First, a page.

Mealybugs are serious insect pests in many crops around the world. In New Zealand, they are present in vineyards and capable of spreading rapidly and widely.
Mealybugs are readily identified by the mealy wax secretion covering their bodies. Their sap-sucking feeding habit means these pests can acquire and spread the phloem-limited grapevine leafroll virus (GLRV).
Vaughn Bell, Senior Scientist at Plant & Food Research, highlights the negative effects of GLRV on infected vines, namely reduced yield, lower soluble solids, increased titratable acidity, and declines in anthocyanins in fruit at harvest. Other negative influences are delayed fruit ripening and potentially, lower wine quality.
“A further troubling aspect of mealybugs is their influence on the development of black sooty mould on the vine canopy, including bunches,” Vaughan says. “If feeding mealybugs are in large numbers and are sufficiently widespread, black sooty mould can result in fruit being rejected for harvest due to the risk of wine taint.”
It is important to understand where mealybugs are in the vineyard with regular crop monitoring. This allows remedial action to be taken to reduce populations quickly and effectively, if needed.
UPL NZ Ltd, in collaboration with Plant & Food Research, have introduced a new mealybug monitoring tool which mimics the naturally occurring sex pheromones released by females when ‘calling’ for a mate.
UPL’s Desire® pheromone traps and lures are well-established in pipfruit orchards, providing an environmentally friendly method of pest monitoring and helping growers respond to destructive pests such as the light brown apple moth.
Available for use in vineyards this season, the Desire mealybug lure contains the latest innovation from Plant & Food Research’s BIOPROTIA™ series of pheromone products. It is a single, baited lure containing compounds mimicking the citrophilus (Pseudococcus calceolariae) and long-tailed (Pseudococcus longispinus) mealybug sex pheromones. These two mealybug species are the most commonly found in New Zealand vineyards.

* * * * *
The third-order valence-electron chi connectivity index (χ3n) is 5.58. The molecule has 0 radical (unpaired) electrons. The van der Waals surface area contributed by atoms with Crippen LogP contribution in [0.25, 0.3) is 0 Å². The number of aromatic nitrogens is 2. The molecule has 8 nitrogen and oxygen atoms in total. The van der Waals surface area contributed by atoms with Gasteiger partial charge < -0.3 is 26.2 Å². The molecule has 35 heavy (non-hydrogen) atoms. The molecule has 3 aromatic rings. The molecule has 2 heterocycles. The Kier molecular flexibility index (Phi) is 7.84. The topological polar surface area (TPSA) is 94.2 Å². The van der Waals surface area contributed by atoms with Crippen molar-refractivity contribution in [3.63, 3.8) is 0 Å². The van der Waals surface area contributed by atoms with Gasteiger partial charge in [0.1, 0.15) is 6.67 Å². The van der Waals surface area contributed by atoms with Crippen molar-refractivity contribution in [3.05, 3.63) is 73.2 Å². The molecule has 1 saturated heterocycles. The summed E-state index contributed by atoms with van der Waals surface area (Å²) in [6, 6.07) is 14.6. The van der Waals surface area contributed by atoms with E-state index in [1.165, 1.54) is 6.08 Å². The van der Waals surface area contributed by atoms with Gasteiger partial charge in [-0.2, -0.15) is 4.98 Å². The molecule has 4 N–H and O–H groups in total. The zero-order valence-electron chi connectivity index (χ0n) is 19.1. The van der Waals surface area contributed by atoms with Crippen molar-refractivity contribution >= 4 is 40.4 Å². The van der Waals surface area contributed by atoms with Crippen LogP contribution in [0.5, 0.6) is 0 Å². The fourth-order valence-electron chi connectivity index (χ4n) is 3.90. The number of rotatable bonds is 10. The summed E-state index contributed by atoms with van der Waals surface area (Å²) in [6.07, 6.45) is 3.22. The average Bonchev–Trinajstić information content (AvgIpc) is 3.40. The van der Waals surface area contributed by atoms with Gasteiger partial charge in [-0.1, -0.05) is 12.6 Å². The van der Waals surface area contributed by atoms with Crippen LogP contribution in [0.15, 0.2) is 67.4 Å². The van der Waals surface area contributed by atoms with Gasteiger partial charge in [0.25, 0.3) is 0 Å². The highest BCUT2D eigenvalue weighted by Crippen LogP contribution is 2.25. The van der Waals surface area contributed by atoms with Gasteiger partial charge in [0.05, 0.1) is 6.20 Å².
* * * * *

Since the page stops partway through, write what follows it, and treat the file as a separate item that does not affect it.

George Follas, UPL’s Research and Development Lead, says the Desire mealybug lure remains effective in the vineyard for up to 60 days. “Trapping for this length of time allows sufficient opportunity to understand where mealybugs may be a problem,” George explains.
“Depending on capacity to manage the pheromone-baited traps, viticulturists can choose to deploy a single lure for every hectare of grapevines or space them out to one lure per five hectares. Trap density is flexible and at the discretion of the user and their needs.”
The Desire mealybug lure offers a passive monitoring tool to help identify hot spots in the vineyard where vines should be inspected for infestations.
“If mealybugs have colonised groundcover plants rather than the vines, they pose much less risk to wine production. Based on differing trap catch results, viticulturists can build a vineyard-wide understanding of areas where mealybug pressure may be highest. This knowledge helps decisions on insecticide use and the areas requiring a more intense spray programme relative to areas with low mealybug pressure.”
More information about the new Desire mealybug lure is available from your Fruitfed Supplies Technical Horticultural Representative.